For in the midst of unprecedented ease, blessing and prosperity we have been the very picture of grumbling ingratitude. Our pantries are full and our tables heavy with good food. Our conversations bubble with laughter. Delicious wines please our palates and gladden our gatherings. And wealth heretofore unheard of is entrusted to our stewardship and enables us purchase things needful, useful and enjoyable, for ourselves, and even for others. But still we have grumbled, whined, carped and complained as if exiled, abandoned and poverty-stricken. Lord have mercy upon us…

And hear us now as we confess our particular sins to you...

The Whole Truth

In most parts of this country, before you are allowed give testimony in a court of law, you must first take an oath to "tell the truth, the whole truth and nothing but the truth." This oath recognizes that it is possible to obscure the truth by telling only part of the truth. For example, if President Lincoln's body guard was asked "Who was in President Lincoln's box at Ford Theater the night he was assassinated?" And the body guard replied, "Mrs. Lincoln." His statement would be technically correct, but ultimately misleading and unhelpful.

If asked, "When do we need to trust Jesus Christ for forgiveness?" you replied, "At salvation", you would be technically correct, but ultimately misleading and unhelpful. The "whole truth" is that we need to keep trusting Christ for forgiveness, keep resting on Christ by faith and keep believing that it is his death and merits alone that commend us to God our heavenly Father, from the moment of salvation until we see him face to face.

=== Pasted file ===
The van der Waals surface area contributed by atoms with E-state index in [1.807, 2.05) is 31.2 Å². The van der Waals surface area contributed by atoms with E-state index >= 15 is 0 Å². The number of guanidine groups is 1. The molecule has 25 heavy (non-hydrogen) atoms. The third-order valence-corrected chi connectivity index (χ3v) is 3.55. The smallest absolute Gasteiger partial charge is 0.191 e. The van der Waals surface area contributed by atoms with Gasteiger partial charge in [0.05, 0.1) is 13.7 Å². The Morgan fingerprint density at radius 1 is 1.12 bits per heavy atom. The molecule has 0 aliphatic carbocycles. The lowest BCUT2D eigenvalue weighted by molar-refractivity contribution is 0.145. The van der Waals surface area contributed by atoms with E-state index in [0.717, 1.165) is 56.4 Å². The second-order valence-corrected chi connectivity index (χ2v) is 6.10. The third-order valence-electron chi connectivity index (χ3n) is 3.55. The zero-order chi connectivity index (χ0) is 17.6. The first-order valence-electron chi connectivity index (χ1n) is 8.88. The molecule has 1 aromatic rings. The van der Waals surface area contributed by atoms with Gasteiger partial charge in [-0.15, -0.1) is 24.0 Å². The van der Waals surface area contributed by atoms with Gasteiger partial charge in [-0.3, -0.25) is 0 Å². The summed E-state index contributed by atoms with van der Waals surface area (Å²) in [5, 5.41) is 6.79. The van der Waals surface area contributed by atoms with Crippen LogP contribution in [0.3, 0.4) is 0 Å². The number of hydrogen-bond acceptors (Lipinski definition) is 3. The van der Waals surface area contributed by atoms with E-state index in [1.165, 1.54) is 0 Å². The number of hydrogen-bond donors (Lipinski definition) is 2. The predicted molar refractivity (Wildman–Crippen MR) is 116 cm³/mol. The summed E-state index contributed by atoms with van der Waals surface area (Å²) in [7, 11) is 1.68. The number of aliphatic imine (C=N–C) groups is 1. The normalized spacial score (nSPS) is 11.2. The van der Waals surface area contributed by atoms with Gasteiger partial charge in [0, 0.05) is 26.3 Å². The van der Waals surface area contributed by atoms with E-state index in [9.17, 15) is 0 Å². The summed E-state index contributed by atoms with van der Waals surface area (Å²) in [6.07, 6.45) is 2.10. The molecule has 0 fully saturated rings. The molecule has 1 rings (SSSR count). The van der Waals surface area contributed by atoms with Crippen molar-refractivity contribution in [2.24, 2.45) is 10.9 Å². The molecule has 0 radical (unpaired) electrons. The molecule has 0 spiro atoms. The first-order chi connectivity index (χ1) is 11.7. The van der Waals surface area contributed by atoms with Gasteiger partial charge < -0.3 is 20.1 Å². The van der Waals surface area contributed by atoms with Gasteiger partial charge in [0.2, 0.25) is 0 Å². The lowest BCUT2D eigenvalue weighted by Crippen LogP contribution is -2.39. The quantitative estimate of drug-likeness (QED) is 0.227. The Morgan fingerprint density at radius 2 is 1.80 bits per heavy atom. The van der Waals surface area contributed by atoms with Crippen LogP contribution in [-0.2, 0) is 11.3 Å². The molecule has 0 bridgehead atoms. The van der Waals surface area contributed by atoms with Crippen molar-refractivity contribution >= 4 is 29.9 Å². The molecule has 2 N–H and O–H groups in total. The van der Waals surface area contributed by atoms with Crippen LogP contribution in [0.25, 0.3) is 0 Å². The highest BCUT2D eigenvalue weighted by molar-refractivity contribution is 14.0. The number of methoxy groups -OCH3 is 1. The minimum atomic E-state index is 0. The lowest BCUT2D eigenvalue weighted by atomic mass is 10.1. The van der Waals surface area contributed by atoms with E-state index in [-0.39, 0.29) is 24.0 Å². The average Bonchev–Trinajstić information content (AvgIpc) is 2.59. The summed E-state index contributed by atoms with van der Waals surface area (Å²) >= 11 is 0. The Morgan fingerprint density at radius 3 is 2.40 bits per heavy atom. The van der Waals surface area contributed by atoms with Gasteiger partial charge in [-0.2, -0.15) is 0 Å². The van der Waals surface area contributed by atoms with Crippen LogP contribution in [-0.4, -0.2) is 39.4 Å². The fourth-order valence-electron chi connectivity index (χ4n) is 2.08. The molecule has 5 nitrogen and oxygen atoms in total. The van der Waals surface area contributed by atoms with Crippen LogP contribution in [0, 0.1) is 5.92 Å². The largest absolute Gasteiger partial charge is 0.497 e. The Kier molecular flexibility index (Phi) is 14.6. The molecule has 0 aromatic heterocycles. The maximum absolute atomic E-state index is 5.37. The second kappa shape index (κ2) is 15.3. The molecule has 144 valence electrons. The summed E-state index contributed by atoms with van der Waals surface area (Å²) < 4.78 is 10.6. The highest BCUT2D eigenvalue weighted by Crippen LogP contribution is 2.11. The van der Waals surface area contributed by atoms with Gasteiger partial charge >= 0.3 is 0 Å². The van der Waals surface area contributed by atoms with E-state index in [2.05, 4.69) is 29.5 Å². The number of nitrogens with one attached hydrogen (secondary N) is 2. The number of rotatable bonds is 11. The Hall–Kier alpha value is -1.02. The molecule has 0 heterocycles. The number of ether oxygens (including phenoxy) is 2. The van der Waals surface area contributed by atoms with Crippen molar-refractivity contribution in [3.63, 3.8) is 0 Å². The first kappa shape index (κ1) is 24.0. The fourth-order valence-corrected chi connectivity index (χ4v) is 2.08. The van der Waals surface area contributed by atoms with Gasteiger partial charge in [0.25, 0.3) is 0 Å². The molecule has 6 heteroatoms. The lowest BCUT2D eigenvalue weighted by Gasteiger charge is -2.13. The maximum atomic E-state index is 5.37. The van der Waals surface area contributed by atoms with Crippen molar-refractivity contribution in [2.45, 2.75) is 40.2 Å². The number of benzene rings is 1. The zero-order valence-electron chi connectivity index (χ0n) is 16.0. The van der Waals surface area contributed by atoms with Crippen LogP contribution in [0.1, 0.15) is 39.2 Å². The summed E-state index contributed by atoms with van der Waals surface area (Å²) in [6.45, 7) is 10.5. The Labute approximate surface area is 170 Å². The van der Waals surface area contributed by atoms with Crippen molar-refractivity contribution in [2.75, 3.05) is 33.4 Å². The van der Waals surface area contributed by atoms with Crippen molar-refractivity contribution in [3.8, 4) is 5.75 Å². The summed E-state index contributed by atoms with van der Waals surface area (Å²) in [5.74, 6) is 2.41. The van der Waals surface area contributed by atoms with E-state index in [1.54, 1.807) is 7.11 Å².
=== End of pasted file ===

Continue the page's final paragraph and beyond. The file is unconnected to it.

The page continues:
B.B. Warfield put it this way:

“We must always be accepted for Christ’s sake, or we cannot ever be accepted at all. This is not true of us only “when we believe.” It is just as true after we have believed.

It will continue to be true as long as we live.

Our need of Christ does not cease with our believing; nor does the nature of our relation to Him or to God through Him ever alter, no matter what our attainments in Christian graces or our achievements in Christian behavior may be.